CAMBRIDGE, Mass. -- Enthusiasts of Amazon Web Services met here this week to discuss everything from the architectural decisions that helped them achieve scale on AWS to
The running theme at the meet up was the do-it-yourself nature of Amazon Web Services (AWS), which is only magnified when there are thousands of instances under management. Customers on a panel said they often relied on their own imaginations and coding skills to make large deployments work.
For example, Amazon's Relational Database Service (RDS) is not an option for Acquia Inc. -- an open source software company providing support for Drupal -- in a 6,000-instance AWS deployment.
This is because Acquia's staff needs to make fine-grained configuration changes to databases that RDS doesn't support. Some customers of Woburn, Mass.-based Acquia have standalone database servers, for example, while others combine a Web service and database on one box.
Some customers need custom entries in the MySQL configuration file. Then there are various types of replication verification and monitoring Acquia does with its database data.
"We can do whatever we want to it, whereas RDS gives you a certain set of configurability," said Acquia's Senior Architect Barry Jaspan.
Automation and geographic redundancy are key
How large-scale clouds are designed from the ground up can also be a major factor in their success, the panelists said -- especially in the cloud, where there's no one "right" way to do things.
For example, Stackdriver Inc., a Boston-based maker of a tool that performs application monitoring and management in AWS, processes 600 million messages per day from sensors in the cloud, and has incorporated three completely separate data "pipelines" to minimize failures affecting the whole infrastructure, according to Joey Imbasciano, cloud platform engineer at Stackdriver.
On the other hand, Acquia's Jaspan said a holistic approach can be beneficial when it comes to testing systems.
"All of the things our customers do, we implement tests for, not by isolating individual components and testing them, but testing the whole system [as] the customers will use it," he said. "I would say without that we would be totally dead, just because of the number of things that can go wrong that we would never know until months after we made a release."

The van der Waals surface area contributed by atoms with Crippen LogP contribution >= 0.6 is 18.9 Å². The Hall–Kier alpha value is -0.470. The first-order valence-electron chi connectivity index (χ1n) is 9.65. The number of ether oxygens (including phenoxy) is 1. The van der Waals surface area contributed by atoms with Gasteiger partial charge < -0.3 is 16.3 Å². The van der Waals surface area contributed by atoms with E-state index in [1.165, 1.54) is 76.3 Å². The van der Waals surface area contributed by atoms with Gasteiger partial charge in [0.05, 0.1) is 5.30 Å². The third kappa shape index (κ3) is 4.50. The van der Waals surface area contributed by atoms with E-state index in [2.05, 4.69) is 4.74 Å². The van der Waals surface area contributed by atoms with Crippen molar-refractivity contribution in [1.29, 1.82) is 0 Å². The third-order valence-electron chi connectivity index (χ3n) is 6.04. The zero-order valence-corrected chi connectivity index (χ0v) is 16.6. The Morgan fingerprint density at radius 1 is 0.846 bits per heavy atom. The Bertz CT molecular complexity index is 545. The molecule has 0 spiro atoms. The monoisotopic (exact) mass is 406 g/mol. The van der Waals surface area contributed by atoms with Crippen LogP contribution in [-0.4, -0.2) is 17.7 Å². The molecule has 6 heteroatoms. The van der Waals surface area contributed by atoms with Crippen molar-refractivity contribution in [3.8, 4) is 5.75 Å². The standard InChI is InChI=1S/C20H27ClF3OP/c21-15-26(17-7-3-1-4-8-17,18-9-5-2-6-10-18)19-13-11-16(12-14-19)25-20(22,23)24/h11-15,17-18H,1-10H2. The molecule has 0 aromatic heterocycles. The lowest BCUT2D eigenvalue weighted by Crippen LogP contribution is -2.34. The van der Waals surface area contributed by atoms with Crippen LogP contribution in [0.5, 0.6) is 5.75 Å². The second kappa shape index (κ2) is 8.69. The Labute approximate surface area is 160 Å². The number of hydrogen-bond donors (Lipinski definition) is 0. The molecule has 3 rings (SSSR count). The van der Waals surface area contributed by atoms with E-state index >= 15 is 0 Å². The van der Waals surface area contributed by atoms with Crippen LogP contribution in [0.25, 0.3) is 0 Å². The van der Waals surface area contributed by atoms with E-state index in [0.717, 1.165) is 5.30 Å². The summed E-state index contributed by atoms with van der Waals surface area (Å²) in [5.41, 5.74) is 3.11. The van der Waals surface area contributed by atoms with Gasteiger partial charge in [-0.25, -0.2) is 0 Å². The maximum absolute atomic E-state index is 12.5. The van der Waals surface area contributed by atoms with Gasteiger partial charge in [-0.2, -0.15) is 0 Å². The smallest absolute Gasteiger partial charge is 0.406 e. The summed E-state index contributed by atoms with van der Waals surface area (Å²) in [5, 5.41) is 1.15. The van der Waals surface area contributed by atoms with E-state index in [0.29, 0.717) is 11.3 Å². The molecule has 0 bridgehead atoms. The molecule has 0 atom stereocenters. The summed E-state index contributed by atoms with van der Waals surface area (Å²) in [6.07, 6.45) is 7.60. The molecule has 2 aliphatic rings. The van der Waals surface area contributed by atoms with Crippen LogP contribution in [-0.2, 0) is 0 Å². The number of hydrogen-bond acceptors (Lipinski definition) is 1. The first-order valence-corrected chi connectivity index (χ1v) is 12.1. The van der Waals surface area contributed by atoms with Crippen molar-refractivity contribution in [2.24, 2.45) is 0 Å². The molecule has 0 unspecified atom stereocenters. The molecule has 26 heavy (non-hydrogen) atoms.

Here, again, the test system is a homegrown application, loosely based on Ruby Test Unit.
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Proper design can sometimes come as the result of experiencing a pitfall, according to Greg Arnette, co-founder and chief technology officer of Sonian Inc., a cloud email archiving service provider based in Dedham, Mass. that processes 20 million documents per day from 12,000 business customers on a cloud infrastructure, including Amazon, Microsoft's Azure, IBM SmartCloud and multiple OpenStack clouds.
Sonian started running on Amazon six years ago -- before the kinks had been worked out with Elastic Compute Cloud and EBS performance -- and found out the hard way that this combination of services wasn't going to suit its needs.
"We had to go through a number of different architectural implementations to get to a point where now we feel really confident of reliable processing, no loss of data, and efficiency in economics that work well for our business model," Arnette said. "Right now we have pure stateless processing from a customer's email server directly onto [Amazon Simple Storage Service] with no middleman process at all in the way."
Moreover, Sonian also can failover between any Amazon region.
"It took several years of hard work to figure out how to make all that work correctly, at scale," Arnette said.
Amazon did not respond to requests for comment.